Pepsi vs Coke – Lessons in Brand Competition

How to compete in brand-to-brand competition when you are not #1. That was the topic of my recent dinner with Wah Hui Chu, former president of PepsiCo in China. Wah shared lessons learned from the worldwide competition between Pepsi and Coke.

In the U.S., Coke and Pepsi have had similar retail market share. Coke’s revenues outside the U.S. have been much higher, but their competitive position was different in each country. At the end of World War II, the U.S. military only carried Coke at its facilities abroad and Coke became the dominant soft drink in Japan, Germany, and other countries with a large U.S. military presence. Pepsi was dominant in Saudi Arabia and other parts of the Mid-East.

A Big Mistake - Yes, the big guys make mistakes.

While Coke and Pepsi were competing head to head, PepsiCo acquired Kentucky Fried Chicken (KFC), Pizza Hut, and Taco Bell. Coke’s message to fast food outlets other than KFC, Pizza Hut, and Taco Bell became, “if you buy Pepsi, you are funding your competition.” Pepsi’s market share in the fast food service segment dropped precipitously. While PepsiCo may have seen diversification into fast food as more important than building market share for Pepsi, the soft drink, my guess is that PepsiCo did not fully anticipate the impact of the fast food acquisitions on their soft drinks business. They may have seen the fast food chains as new channels for Pepsi distribution.

Important Strategic Insight

For a long time, Pepsi competed directly against Coke in every market. After observing the low return on marketing and sales efforts in markets where Pepsi was weak against Coke, PepsiCo changed to the following strategy:

     - Where Coke is clearly dominant, don’t invest in building market share. Consider exiting.
     - In markets where Pepsi is dominant, invest to hold and build market share.
     - In markets where Pepsi and Coke are competitive, invest in growing total sales and raising market share.

In China, Coke had a larger market share than Pepsi. Through much of the 60s, 70s, and 80s the two brands together had a relatively small share of the total soft drink market in China. Over time, Pepsi and Coke both grew substantially and the total market has seen high double digit growth numbers. In 1990, Pepsi’s China revenues were about $400 million against Coke revenues of $1 billion. Today, Coke is approximately $5 billion while Pepsi is at $2 billion. Coke has held onto the larger market share, but Pepsi’s investment in China has returned large revenue and market share growth.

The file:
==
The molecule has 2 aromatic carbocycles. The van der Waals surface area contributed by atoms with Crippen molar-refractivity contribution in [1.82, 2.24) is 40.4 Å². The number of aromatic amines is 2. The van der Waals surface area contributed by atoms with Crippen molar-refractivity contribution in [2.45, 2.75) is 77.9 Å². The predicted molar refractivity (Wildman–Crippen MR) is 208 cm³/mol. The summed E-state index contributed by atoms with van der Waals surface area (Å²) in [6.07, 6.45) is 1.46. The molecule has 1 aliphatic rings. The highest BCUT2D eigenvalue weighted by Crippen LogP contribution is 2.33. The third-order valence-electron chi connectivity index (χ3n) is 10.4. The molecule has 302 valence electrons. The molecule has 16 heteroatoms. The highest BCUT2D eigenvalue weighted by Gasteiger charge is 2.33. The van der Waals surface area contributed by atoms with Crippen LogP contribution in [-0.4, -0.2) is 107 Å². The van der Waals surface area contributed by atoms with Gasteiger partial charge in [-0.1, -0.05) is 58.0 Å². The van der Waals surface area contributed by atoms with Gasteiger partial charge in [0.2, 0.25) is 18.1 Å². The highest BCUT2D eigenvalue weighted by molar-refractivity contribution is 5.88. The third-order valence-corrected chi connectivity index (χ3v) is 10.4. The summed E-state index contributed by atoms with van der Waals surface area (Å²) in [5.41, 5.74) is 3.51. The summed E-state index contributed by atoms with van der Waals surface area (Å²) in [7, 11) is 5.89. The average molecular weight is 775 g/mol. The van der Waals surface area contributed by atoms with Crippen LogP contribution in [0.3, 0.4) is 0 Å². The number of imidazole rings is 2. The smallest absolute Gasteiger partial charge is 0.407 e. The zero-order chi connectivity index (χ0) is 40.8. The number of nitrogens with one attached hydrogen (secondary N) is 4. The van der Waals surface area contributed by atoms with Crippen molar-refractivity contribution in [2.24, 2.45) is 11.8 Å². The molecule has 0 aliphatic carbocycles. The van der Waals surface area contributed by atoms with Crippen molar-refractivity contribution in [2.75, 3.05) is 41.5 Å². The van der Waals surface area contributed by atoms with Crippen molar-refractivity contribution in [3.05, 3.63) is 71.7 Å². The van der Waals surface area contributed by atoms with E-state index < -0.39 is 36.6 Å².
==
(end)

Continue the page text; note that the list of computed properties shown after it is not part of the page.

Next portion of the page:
The strategic insight was recognizing Pepsi’s (the product) competitive position in each market and the realistic options for that product in that market. In brand to brand competition, only invest where you have enough strength to change customer buying practices.

In Japan, Coke was dominant because of its association with the U.S. military after WW II. Pepsi decided to exit the market because no reasonable investment would change its market position. Vending machines are ubiquitous in Japan and vending companies selling Coke, the brand leader, would not also offer Pepsi. PepsiCo franchised its soft drinks business to Suntory, a leading beer company, with an agreement to sell them the concentrate to make Pepsi drinks. Suntory became the Pepsi bottler in Japan and put Pepsi in their vending machines. As a companion product to Suntory beer, Pepsi sales instantly reached levels not achievable as a stand-alone product in Japan.

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No Beer, No Work!
My son Steve recently sent this picture from a food court in Seoul, Korea. In the U.S., I would expect to see the sign on a sailing crew’s T shirt or at a college fraternity weekend party.

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